Fibre-optic cable is needed to handle the high data rates of fast broadband and 4G (fourth generation) cellphone services.
Mr Brislen said a group of vineyard owners in the Nelson region had laid their own fibre optic 10 years ago and in Britain a low-cost scheme called B4RN taking fibre-optic to individual farms was ”going great guns”.
”These farmers are doing it for themselves. They got sick and tired of waiting for British Telecom to do it.” . . .
Mr Brislen said the fibre-optic cable itself was ”really cheap”.
”It’s literally worthless because it’s just plastic.”
Mr Brislen said a cable run to farms or a community needed a ”tail-back” to one of dozens of ”points of presence” on the fibre network.
”So if you can reach one of those with your fibre, then build your own.
”As long as you have got consent to lay the thing, you are off and running.
”Farmers are much better at digging trenches than phone companies.”
Unless you’re on a main road or one that goes to a school it could be years before fibre gets to many rural properties, if it comes at all.
Laying the cable yourself or using the Loon could bring better broadband much sooner.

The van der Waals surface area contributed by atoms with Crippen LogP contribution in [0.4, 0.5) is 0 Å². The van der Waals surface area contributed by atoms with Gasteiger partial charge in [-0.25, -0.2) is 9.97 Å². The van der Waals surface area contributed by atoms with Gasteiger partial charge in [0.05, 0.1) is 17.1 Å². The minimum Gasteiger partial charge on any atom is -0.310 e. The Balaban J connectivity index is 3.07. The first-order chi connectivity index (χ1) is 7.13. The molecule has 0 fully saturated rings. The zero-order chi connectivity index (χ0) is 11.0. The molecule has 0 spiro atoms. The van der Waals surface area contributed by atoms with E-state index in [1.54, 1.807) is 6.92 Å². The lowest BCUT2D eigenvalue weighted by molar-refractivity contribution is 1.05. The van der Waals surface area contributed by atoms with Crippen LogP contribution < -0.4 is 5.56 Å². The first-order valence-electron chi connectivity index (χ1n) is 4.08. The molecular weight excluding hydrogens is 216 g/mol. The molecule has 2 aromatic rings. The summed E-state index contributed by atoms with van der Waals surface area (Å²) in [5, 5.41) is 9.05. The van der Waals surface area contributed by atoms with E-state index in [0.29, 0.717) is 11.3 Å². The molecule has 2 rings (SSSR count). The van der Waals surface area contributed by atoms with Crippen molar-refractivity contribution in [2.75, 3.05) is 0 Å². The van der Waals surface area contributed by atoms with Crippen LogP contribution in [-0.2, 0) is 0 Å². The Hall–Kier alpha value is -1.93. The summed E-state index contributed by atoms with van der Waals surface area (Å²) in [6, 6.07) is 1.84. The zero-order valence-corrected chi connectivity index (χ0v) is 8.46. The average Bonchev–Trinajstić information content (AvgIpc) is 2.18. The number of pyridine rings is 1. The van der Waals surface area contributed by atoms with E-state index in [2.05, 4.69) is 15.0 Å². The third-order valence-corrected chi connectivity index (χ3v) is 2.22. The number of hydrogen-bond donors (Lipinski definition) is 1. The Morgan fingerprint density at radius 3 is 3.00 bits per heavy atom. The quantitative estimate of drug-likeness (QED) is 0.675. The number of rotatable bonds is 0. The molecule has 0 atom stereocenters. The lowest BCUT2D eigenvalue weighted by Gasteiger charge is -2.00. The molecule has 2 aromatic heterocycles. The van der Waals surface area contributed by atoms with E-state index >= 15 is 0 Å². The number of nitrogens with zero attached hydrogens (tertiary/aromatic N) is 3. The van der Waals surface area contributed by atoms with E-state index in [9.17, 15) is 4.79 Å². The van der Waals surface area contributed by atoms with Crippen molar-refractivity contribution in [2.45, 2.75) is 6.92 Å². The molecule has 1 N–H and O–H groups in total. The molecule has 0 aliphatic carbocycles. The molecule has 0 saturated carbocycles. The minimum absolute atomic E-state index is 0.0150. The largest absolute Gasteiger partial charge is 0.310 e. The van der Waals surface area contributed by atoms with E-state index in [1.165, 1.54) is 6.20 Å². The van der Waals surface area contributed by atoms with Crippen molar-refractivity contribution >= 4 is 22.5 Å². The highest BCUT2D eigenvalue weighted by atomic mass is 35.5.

Rivers in North Otago are at record levels.
We haven’t had any problems with stock but have had water woes at home.
As I walked over to the office last night I heard a gurgling from the heat pump. I found a torch and found the cause – water about a third of the way up the pump.
I summoned my farmer who started investigating the nearby drain while I dug a trench.
There are things I’d rather do in the dark on a wet Sunday night but if there’s one good thing about too much rain it’s that the digging is easy.
Even so, it still took an hour to dig a trench deep enough and long enough to get the pump safely above water level.
But it worked and the heat pump still does too which, given it’s still wet and somewhat less than tropical, is a blessing.
Maori Party MP, Te Ururoa Flavell, has entered a private member’s bill into the ballot to automatically register Maori on the Maori roll.
Mr Flavell says more needs to be done to increase tangata whenua participation in politics.
He could be right about the need for greater political participation by Maori but making it compulsory to be on the Maori roll then opt out should they prefer to be on the general roll is not the answer.
Unless enrolment papers have changed recently, everyone gets the option of being on either roll. I don’t think there’s any check on whether or not those choosing the Maori roll are Maori and many would find the idea of trying to define who is and who isn’t offensive.
Automatically enrolling those who identify as Maori on the Maori roll and then allowing them to opt out would merely add unnecessary complexity to the enrolment process.
It might put people off enrolling at all and even if the Bill succeeded it wouldn’t necessarily improve participation.
The MP for Waiariki admits it would still be a challenge to get people out to the polling stations.